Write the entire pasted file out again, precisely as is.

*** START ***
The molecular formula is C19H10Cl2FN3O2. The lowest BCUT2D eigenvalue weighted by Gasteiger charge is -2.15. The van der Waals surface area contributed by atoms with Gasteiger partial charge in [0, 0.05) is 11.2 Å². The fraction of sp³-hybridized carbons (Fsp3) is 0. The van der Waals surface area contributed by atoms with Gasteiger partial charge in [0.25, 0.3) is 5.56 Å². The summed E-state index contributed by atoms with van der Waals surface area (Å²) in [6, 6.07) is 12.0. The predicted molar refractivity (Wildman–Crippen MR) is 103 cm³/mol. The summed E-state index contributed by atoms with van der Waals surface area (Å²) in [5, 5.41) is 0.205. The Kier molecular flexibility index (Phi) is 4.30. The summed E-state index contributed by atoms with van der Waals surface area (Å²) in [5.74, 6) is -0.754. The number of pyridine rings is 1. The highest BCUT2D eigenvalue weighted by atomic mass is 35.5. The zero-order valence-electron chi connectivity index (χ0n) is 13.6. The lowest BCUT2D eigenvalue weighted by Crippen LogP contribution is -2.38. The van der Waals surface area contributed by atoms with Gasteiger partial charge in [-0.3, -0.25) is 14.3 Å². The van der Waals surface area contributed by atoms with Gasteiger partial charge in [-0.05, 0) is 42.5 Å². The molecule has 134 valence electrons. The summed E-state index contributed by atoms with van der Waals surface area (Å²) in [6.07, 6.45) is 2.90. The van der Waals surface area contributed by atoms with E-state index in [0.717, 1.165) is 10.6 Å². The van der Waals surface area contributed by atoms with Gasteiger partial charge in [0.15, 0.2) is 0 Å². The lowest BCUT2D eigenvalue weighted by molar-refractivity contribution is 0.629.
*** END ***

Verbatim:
The molecular formula is C19H10Cl2FN3O2. The lowest BCUT2D eigenvalue weighted by Gasteiger charge is -2.15. The van der Waals surface area contributed by atoms with Gasteiger partial charge in [0, 0.05) is 11.2 Å². The fraction of sp³-hybridized carbons (Fsp3) is 0. The van der Waals surface area contributed by atoms with Gasteiger partial charge in [0.25, 0.3) is 5.56 Å². The summed E-state index contributed by atoms with van der Waals surface area (Å²) in [6, 6.07) is 12.0. The predicted molar refractivity (Wildman–Crippen MR) is 103 cm³/mol. The summed E-state index contributed by atoms with van der Waals surface area (Å²) in [5, 5.41) is 0.205. The Kier molecular flexibility index (Phi) is 4.30. The summed E-state index contributed by atoms with van der Waals surface area (Å²) in [5.74, 6) is -0.754. The number of pyridine rings is 1. The highest BCUT2D eigenvalue weighted by atomic mass is 35.5. The zero-order valence-electron chi connectivity index (χ0n) is 13.6. The lowest BCUT2D eigenvalue weighted by Crippen LogP contribution is -2.38. The van der Waals surface area contributed by atoms with Gasteiger partial charge in [-0.3, -0.25) is 14.3 Å². The van der Waals surface area contributed by atoms with Gasteiger partial charge in [-0.05, 0) is 42.5 Å². The molecule has 134 valence electrons. The summed E-state index contributed by atoms with van der Waals surface area (Å²) in [6.07, 6.45) is 2.90. The van der Waals surface area contributed by atoms with E-state index in [0.717, 1.165) is 10.6 Å². The van der Waals surface area contributed by atoms with Gasteiger partial charge in [0.15, 0.2) is 0 Å². The lowest BCUT2D eigenvalue weighted by molar-refractivity contribution is 0.629.